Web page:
Allow me to extend a warm greeting from a chilly (but sunny) Boiling Springs, NC! I hope all of you enjoyed Thanksgiving and are looking forward to the Christmas holiday that’s just around the corner.
As we enter the month of December, high school students across the country are busy finalizing college applications, working on scholarship essays, and preparing to take fall semester final exams. In this torrent of challenge, it is quite easy to see how these tasks can elicit a rather sizeable feeling of anxiety. Without question, all of the above activities are important. Students can understandably begin to feel that they are under constant scrutiny. Do they measure up to their peers? Are they smart enough, involved enough, and interesting enough to be part of a certain student body? Are they charismatic enough to warrant consideration for a prestigious scholarship (and what will happen if they are not able to secure such an award?) And, in the more immediate future, how easily can one enjoy the Christmas season with the short term pressures associated with finishing the current academic semester on a high note?
As someone who works in higher education, I sometimes think it is unfortunate that today’s students feel so much pressure, both internal and external, to be unique, special, and different. Somehow if a current high school student is not maintaining a 5.0 GPA, volunteering 40 hours a week, winning 4 varsity letters, and racking up superlative awards in the high school annual, then this student is an abject failure. With more and more folks applying to college, more students achieving at a high level, and a greater sense of competition in the classroom than ever before, many students undoubtedly feel like throwing up their hands and giving up.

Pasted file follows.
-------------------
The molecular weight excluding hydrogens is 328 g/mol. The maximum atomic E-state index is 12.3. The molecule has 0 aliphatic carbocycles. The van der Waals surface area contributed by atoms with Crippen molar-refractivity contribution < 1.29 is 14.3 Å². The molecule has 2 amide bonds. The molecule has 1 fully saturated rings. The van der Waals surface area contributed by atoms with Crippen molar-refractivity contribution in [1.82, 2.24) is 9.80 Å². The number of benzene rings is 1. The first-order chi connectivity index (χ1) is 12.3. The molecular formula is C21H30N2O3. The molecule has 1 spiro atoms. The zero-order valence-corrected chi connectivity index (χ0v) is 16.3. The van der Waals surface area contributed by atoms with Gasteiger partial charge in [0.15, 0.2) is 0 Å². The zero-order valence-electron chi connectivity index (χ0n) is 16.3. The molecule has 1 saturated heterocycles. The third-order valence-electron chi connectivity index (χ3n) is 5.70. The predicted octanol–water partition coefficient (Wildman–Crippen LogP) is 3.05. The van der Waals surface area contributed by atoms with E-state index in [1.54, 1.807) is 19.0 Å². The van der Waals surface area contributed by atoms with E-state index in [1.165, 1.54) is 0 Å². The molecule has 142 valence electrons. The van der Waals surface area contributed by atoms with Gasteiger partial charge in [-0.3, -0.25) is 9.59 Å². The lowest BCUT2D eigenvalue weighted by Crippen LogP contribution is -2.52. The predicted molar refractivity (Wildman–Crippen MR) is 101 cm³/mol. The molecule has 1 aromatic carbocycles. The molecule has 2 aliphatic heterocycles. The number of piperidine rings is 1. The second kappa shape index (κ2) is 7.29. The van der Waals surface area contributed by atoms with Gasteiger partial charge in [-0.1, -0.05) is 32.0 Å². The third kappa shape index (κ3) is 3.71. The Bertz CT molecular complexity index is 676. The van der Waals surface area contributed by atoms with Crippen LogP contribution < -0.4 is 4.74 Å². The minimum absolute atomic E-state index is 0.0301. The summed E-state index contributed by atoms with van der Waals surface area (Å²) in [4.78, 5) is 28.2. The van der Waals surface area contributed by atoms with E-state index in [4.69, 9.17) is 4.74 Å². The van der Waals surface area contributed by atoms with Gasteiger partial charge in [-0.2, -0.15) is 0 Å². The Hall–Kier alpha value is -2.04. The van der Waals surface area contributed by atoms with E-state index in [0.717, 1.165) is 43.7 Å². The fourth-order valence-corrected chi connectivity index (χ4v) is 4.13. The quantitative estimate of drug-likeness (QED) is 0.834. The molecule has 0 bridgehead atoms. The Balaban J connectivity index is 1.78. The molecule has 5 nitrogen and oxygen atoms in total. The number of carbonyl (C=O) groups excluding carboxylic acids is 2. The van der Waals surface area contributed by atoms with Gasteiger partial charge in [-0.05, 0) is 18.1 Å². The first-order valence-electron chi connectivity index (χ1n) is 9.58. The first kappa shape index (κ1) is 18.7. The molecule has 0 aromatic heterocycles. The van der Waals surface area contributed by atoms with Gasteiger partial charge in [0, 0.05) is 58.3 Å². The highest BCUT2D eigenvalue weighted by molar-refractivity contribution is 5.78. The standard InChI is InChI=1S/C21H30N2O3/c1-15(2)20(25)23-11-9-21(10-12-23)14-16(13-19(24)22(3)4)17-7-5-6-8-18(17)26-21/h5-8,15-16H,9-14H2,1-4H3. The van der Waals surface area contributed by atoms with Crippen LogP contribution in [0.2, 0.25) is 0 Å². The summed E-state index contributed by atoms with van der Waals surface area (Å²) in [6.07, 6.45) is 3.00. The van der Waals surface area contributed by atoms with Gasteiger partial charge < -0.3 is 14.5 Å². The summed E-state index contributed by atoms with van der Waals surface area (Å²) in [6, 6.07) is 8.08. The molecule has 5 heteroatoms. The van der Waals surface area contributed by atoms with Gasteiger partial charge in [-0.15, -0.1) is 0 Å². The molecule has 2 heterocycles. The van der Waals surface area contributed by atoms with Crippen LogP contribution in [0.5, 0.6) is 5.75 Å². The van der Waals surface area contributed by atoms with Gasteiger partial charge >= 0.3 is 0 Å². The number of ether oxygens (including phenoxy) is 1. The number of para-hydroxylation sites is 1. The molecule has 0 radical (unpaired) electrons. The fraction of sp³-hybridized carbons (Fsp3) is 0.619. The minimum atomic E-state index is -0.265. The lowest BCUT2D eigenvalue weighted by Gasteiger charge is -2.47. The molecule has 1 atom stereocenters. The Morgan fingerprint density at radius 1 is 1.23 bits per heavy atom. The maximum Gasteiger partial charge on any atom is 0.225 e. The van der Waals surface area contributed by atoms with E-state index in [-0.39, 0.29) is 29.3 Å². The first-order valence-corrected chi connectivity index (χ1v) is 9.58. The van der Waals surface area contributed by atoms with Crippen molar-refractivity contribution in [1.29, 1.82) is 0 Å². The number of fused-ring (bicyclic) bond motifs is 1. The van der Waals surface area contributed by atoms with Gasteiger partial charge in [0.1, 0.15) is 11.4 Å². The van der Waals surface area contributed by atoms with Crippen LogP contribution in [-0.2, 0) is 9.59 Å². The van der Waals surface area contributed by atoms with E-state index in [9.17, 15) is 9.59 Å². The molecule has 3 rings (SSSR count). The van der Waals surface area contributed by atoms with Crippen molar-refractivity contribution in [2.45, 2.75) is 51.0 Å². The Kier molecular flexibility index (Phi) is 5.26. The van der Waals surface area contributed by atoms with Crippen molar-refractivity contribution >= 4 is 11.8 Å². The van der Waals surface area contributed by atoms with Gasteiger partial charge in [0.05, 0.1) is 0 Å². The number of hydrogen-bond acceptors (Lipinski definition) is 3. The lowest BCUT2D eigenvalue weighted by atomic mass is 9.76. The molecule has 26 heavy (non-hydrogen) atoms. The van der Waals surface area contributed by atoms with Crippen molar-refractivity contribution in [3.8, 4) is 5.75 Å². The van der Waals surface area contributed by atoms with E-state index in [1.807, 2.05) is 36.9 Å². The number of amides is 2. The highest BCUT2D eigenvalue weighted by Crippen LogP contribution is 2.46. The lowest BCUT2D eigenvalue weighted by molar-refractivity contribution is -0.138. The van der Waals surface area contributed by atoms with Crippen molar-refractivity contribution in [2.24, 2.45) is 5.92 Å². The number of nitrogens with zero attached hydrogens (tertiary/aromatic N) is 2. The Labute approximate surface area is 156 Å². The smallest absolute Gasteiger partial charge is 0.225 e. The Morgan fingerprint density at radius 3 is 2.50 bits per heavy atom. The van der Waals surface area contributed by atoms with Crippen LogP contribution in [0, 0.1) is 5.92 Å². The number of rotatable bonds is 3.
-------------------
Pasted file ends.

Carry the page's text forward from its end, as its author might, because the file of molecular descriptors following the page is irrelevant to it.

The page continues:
In light of these basic observations, I thought it would be appropriate to consider a few apt realities of this season of heightened academic anxiety. Firstly, no one’s life has ever been irreparably damaged by not earning admission into the school of their choosing. One of the first things I am certain to mention to every high school student I meet with is that there is no such thing as a perfect college, any more than there is such a thing as a perfect restaurant, football team, or business. Everything in life is naturally riddled with inherent imperfections. Some organizations are better than others at minimizing their flaws, but the reality is that no entity on this earth functions with perfection all of the time. This time of the year, I think it is reassuring for students to be reminded that there are any number of schools in the United States that can provide what will basically be a successful college experience. Therefore, let’s all make a pact to not put pressure on one another to find some elusively perfect college this fall. Relax and enjoy the process of finding a school that will add value to your life for the next four years and beyond (and not to mention provide some great memories along the way).